Although simple in principle, the periscope is actually a very complicated piece of apparatus. Essentially, a periscope consists of a vertical tube with a head prism inclined to the horizon at a 45 degree angle, a reducing telescope to cover a wide field, and at the bottom of the tube, an enlarging telescope and a lower prism facing the head prism and parallel to and below it. The objectives of the two telescopes face each other. Originally the periscopes aboard Pampanito were raised and lowered my cables powered by electric motors. Near the end of the war this was switched to hydraulic power. The periscopes are about forty feet long and when lowered rest on rubber bumpers at the bottom of the pressure hull. When they are raised they pass through packing to prevent leaking and several brass bearings in the support housings, or shears. They are filled with dry nitrogen to prevent fogging.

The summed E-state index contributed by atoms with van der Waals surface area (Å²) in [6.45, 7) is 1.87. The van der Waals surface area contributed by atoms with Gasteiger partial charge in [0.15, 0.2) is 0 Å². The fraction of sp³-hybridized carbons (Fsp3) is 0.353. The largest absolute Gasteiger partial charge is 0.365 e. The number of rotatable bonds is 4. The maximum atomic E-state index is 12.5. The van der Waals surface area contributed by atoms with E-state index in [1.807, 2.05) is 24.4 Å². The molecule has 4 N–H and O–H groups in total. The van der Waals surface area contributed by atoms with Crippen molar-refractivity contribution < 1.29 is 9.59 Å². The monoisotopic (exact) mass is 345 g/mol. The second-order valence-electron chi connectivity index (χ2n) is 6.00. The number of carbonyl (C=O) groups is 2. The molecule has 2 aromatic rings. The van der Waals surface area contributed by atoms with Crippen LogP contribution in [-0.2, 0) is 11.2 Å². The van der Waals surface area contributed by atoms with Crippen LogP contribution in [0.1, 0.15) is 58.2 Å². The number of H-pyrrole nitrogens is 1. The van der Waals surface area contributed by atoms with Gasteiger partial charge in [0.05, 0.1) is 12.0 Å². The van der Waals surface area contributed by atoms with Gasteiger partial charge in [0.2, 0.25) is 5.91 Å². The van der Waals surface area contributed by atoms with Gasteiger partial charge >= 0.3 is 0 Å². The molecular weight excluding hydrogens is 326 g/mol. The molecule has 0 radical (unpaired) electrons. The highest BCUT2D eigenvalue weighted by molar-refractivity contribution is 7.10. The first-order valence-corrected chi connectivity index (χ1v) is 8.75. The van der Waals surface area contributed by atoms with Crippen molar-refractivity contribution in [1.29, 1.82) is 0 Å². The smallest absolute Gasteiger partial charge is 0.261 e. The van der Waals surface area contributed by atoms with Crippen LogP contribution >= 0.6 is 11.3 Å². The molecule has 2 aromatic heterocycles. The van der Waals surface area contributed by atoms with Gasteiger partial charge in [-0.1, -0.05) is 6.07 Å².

The periscopes were also used as part of the fire control system and could be used to determine the range and bearing of a target. The after scope, or attack scope, is fitted with an optical range finder to determine the range to the target. The forward, or general observation scope, is fitted with ST radar and provided very accurate target ranges.